Having the right competences are critical to performing well in a given role. Yet, they always seem to remain a somewhat abstract concept. So, how can you describe competences to make them clearer and more concise for job ads or training purposes, for example? This is the question we’ll be answering in this article.
So, what are ‘competences’?
A competence is in essence the sum total of an individual’s character traits and qualities as they manifest in terms of professional behavior. It’s a catch-all for the combination of skills, knowledge, and attitudes someone uses in their working life.
Although the terms ‘skill’ and ‘competence’ are often used interchangeably, there are certainly differences in meaning. A ‘skill’ is a component of a ‘competence’. As such, ‘competence’ has a broader meaning than ‘skill’.
Examples of competences
Maybe, this still sounds a little vague, so before we start describing competences more clearly and concisely, it’s worth taking the time to look at a few examples of competences to understand the term itself.
Able to understand complex datasets, see interdependencies, and draw conclusions.
Able to pass on tasks and responsibilities to co-workers within an organization.
Able to unite a group of employees in their working activities and lead them toward a common goal.
Able to convey an idea or information to others in a clear, compelling, and enthusiastic manner.
Able to work with others and make a valuable contribution toward a shared result.
A competence is the sum of the parts
Competences are often made up of several skills and relevant, related knowledge. For example, instructing, coaching, and making agreements are important skills for ‘delegation’. But to use these skills effectively, it’s also important to have relevant knowledge.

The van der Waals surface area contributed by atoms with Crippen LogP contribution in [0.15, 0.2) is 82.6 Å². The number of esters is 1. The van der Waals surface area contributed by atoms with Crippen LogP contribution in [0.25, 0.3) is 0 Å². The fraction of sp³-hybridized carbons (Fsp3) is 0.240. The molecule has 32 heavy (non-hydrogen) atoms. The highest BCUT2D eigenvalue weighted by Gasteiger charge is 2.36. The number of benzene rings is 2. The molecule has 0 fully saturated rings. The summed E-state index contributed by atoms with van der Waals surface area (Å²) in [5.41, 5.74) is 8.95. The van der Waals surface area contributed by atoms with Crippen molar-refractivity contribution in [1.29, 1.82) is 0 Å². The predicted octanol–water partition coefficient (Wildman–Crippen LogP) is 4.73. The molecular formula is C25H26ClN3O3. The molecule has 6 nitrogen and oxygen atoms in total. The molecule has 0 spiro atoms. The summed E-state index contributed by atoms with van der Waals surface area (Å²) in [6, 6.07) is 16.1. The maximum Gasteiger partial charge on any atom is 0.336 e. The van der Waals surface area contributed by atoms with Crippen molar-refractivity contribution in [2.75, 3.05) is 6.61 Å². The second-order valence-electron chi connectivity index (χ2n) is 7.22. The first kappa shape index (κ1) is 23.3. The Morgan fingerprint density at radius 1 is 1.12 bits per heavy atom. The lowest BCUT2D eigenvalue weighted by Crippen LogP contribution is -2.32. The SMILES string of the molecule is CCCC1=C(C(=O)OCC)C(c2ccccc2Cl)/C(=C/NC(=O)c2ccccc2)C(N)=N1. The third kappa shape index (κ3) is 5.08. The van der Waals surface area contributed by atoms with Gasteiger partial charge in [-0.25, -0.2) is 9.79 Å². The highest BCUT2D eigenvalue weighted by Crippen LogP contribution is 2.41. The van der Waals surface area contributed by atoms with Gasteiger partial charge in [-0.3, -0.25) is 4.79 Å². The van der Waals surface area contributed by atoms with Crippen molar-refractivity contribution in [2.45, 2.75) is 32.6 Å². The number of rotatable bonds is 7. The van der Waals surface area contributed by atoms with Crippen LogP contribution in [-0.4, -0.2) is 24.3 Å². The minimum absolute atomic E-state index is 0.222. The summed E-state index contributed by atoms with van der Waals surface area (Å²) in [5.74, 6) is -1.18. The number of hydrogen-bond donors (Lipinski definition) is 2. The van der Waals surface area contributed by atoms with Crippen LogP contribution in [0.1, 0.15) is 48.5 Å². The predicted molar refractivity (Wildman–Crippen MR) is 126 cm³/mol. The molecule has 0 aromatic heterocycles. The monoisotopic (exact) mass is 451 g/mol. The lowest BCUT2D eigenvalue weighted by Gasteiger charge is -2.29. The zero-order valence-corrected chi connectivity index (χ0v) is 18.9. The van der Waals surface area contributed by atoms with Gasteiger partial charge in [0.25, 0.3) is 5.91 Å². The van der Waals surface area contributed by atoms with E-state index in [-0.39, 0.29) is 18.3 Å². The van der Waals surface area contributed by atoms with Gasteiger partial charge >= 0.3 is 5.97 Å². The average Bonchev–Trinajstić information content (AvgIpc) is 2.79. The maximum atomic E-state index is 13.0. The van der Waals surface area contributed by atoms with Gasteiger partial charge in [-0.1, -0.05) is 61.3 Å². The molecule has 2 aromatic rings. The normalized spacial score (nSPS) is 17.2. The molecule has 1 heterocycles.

How someone combines these skills and knowledge in practice will manifest in their conduct or behaviors. The sum total of what we see in practice in terms of observable behavior then equates to the competence as a whole.
Describing competences clearly & concisely
When communicating about competences, you often have to describe them quite clearly and concisely. Simply stating the name of the competence in a job ad, training guide, or job description generally isn’t enough. And when writing a resume or covering letter, it’s smart to describe your competences in a little more detail, casting them in a practical light. This gives the reader a clearer picture of what to expect.
Tips for describing competences:
- Provide context
Describe the competence in relation to the field of work or role in which it’s needed.
- Use vivid examples
Paint a picture detailing how the competence is applied in daily practice and give tangible examples.
- Less is more!
Keep it sweet and simple (KISS). It’s best to stick to describing just the competence’s core, rather than including every single detail.
How does this look in practice?
- Job ad for a graphic designer
You work well with others. You’ll be working with our copywriter and social media marketing team on a daily basis, creating appealing visuals to activate our target groups online.
- Training guide for a supermarket manager
You love delegating. Thanks to your clear instructions, your supermarket staff always know which shelves to prioritize for restocking and which checkouts to staff at peak times.
- Job application for an accountancy firm
I am good at presenting. In my current role, I present the financials to senior management every quarter.
Tip – make competences visual!
Use skills matrices to make it quicker and easier for you to view your organization’s skills clearly and understandably.
Using skills matrices has numerous benefits …
- see at a glance which competences are available, scarce, or missing
- find replacements and extra personnel more quickly and easily
- simplify audits by having every piece of relevant documentation at your fingertips
Using special-purpose skills management software, you can accurately map, view, and update information about your staff’s competences in real time.
Schedule a free demo to find out how skills management software would benefit your organization!